Mortality trends in patients with acute respiratory distress syndrome (ARDS) have declined significantly over a 16-year period, a large-scale study has shown.
Advances in critical care medicine are seen as a direct cause of the decline. The study abstract was released today in an online supplement of the of the journal CHEST
and will be presented at CHEST 2014, the annual meeting of the American College of Chest Physicians in Austin, Texas held October 25-30.
Researchers at Rutgers Robert Wood Johnson Medical School, Staten Island University Hospital, the University of Pittsburgh Medical Center, and Government Medical College obtained data from the National Inpatient Sample (NIS) database, the largest inpatient health-care database in the United States, encompassing data from approximately 8 million hospital stays per year. Out of this database, they were able to identify over 174,000 patients who had ARDS.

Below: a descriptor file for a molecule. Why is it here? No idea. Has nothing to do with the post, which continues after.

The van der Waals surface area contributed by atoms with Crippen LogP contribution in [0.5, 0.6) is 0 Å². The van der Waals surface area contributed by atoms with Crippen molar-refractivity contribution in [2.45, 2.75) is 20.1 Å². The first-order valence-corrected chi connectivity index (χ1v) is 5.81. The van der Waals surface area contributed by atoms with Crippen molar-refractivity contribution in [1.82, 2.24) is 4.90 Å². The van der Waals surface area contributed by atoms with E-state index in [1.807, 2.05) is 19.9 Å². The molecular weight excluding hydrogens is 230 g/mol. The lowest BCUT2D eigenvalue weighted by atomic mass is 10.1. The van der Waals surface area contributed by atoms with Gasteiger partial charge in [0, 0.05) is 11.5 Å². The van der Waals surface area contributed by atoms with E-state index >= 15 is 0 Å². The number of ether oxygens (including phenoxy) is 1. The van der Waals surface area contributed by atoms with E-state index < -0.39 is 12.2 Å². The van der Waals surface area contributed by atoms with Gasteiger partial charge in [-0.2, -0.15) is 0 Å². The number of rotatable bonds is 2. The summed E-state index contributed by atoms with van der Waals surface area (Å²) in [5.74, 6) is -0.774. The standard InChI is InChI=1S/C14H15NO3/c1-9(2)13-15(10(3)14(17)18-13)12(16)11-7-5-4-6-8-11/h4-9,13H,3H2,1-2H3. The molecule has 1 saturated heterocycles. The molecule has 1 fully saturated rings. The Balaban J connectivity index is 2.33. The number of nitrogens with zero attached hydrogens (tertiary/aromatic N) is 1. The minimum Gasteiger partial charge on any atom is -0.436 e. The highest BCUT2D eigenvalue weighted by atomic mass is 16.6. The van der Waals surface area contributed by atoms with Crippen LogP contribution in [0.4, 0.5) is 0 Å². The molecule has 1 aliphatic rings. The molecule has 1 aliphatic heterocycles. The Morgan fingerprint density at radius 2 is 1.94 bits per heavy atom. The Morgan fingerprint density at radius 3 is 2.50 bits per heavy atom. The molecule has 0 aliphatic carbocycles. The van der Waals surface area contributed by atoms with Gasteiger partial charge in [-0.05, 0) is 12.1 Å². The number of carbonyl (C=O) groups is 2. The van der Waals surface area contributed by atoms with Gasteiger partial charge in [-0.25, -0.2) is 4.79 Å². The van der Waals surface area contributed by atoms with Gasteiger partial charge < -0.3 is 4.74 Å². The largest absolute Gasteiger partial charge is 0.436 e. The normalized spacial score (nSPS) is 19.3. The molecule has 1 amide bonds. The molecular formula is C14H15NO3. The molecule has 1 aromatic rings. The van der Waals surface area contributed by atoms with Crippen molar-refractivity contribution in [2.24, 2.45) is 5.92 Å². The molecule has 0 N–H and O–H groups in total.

The study showed that there was a striking decrease in mortality rates, from 46.8% in 1996 to 32.2% in 2011, a 14.6% reduction. Surprisingly, from the years 2000 to 2005 alone there was an 8.9% absolute reduction in mortality rates.
According to Jared Radbel, MD, "While we cannot prove causation for the decreased mortality, we believe that collaborative advances in critical care medicine contributed to the overall decline. We assert that the sudden and sharp decrease in mortality from 2000-2005 can be attributed to the practice of low tidal volume ventilation."